Friday, October 24, 2014

Jim Huston


Time to huddle up

Industry Voices

October 13, 2014

Jim Huston

College athletics is as competitive an arena as any today. Coaches who produce winning teams usually become millionaires, campus heroes, professional coaches and sports icons. Coaches who don’t produce winning teams often end up selling insurance.

It’s all about the numbers and winning. Yet, it amazes me how some college athletes and teams are willing to die for their coach, their team and each other. This, in spite of the fact that if you, as an athlete, cannot perform a functional role on the team and be used to win, you’re replaced. It’s a totally utilitarian environment.

Good coaches focus on quantifiable Xs and Os. Great coaches do so as well, but they master the intangible – the unseen. Like a band of brothers fighting for a great cause, great coaches not only master the tactical, they meld the minutia of the job at hand into the strategic – the big picture. And what is the big picture? It’s the caring for one another at a deep level that’s somewhat spiritual.

Players performing for great coaches know that they’re not just a number. They know that the coach cares for and believes in them, probably more than they do themselves. Great coaches care deeply for their players’ character development, education, futures and families.

Mediocre coaches are myopic in their perspective. Their worldview is incomplete. They focus on themselves, their record, their career, their problems. Players (people) are simply a means to an end, the purpose of which is to glorify themselves. And you can bet that players know this. They, like most of us, know when they are being used.

Great coaches like John Wooden, Lou Holtz and Tom Landry see themselves as servants whose primary objective it is to enhance others, rather than themselves. They can’t help but help others develop all of their potential, all of the time, and in all circumstances. It’s been cultivated into their DNA over many challenging years. It’s this DNA which transcends mere winning, championships and sports glory that they pass onto their players. They truly do create a band of brothers (or sisters) – an arena of sorts where brothers and sisters not only achieve technical, but also relational, excellence.

Great leaders are, first and foremost, great coaches. To be a great leader, you have to master technical challenges and love people. You cannot merely focus on technical excellence while remaining inept at relationships. You must master both.

How it works. Mark Pendergast, president of Salmon Falls Landscaping in Berwick, Maine, is gruff, somewhat unrefined and driven. He wears his emotions on his sleeve. If he feels it, you get to feel it. Mark’s a field guy. He doesn’t like office work. However, he knows and understands commercial landscape installation field operations as well as anyone in the country. Mark does not know how to operate all the systems in the office such as accounting, estimating, job-costing software, etc. Frankly, you wouldn’t want Mark in the office running these systems. He would drive you and everyone else nuts. He belongs in the field. On the other hand, Mark knows how to assemble an excellent office team, and he knows the right questions to ask them.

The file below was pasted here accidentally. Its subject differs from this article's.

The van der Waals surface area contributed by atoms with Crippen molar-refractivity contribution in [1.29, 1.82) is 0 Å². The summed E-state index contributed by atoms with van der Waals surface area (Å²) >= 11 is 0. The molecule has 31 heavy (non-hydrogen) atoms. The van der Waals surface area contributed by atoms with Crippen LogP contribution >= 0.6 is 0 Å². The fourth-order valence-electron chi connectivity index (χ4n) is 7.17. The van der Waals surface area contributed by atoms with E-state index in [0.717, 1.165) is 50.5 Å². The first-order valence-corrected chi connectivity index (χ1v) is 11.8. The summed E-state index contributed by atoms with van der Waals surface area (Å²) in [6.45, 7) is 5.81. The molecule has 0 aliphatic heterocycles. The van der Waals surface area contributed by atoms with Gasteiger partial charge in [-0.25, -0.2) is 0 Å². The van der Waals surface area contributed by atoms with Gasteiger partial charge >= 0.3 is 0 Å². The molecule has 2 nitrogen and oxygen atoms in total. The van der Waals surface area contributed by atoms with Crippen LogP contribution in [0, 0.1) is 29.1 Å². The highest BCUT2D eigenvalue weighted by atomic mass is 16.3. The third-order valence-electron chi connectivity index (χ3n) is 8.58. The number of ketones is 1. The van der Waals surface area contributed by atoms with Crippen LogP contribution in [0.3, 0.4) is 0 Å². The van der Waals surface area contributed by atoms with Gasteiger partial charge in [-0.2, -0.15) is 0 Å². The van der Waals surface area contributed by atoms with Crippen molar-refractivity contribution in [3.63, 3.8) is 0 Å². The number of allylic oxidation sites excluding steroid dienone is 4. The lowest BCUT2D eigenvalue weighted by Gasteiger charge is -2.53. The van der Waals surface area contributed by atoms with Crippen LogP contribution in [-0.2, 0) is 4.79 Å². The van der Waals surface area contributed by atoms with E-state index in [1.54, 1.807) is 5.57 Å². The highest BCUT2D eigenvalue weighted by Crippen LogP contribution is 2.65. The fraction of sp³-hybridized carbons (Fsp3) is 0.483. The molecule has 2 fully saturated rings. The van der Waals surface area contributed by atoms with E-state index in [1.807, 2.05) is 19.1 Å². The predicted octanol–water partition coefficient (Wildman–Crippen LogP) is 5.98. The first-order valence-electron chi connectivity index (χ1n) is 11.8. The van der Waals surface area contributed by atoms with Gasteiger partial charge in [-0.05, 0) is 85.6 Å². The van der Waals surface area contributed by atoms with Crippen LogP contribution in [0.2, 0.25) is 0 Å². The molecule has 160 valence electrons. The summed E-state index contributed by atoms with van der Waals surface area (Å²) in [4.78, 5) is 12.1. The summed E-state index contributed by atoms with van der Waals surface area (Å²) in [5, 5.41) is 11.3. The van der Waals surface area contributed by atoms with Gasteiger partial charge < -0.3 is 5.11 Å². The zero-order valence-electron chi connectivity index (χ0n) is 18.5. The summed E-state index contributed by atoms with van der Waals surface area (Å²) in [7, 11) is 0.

No one works harder than Mark. He’s up earlier, works harder and stays longer than anyone in the company (or outside the company). He truly leads from the front. His passion for his work and his people is obvious, but that doesn’t mean that he’s easy to work for. Many have not lasted at Salmon Falls Landscaping – some for good reasons and some for not-so-good reasons.

Mark has recruited, trained and maintained a great team. This is primarily because he sets the example for others to emulate. You can recruit the best and train the best, but if you, personally, are not the best, it may all be for naught. You have to set the example. This is your No. 1 job as an entrepreneur – one that you cannot delegate.

Conclusion. It’s simple but true. If you want your team to sweat, you have to bleed. If you want your team to bleed, you have to hemorrhage. Leaders hemorrhage.


Jim Huston runs J.R. Huston Consulting, a green industry consulting firm.;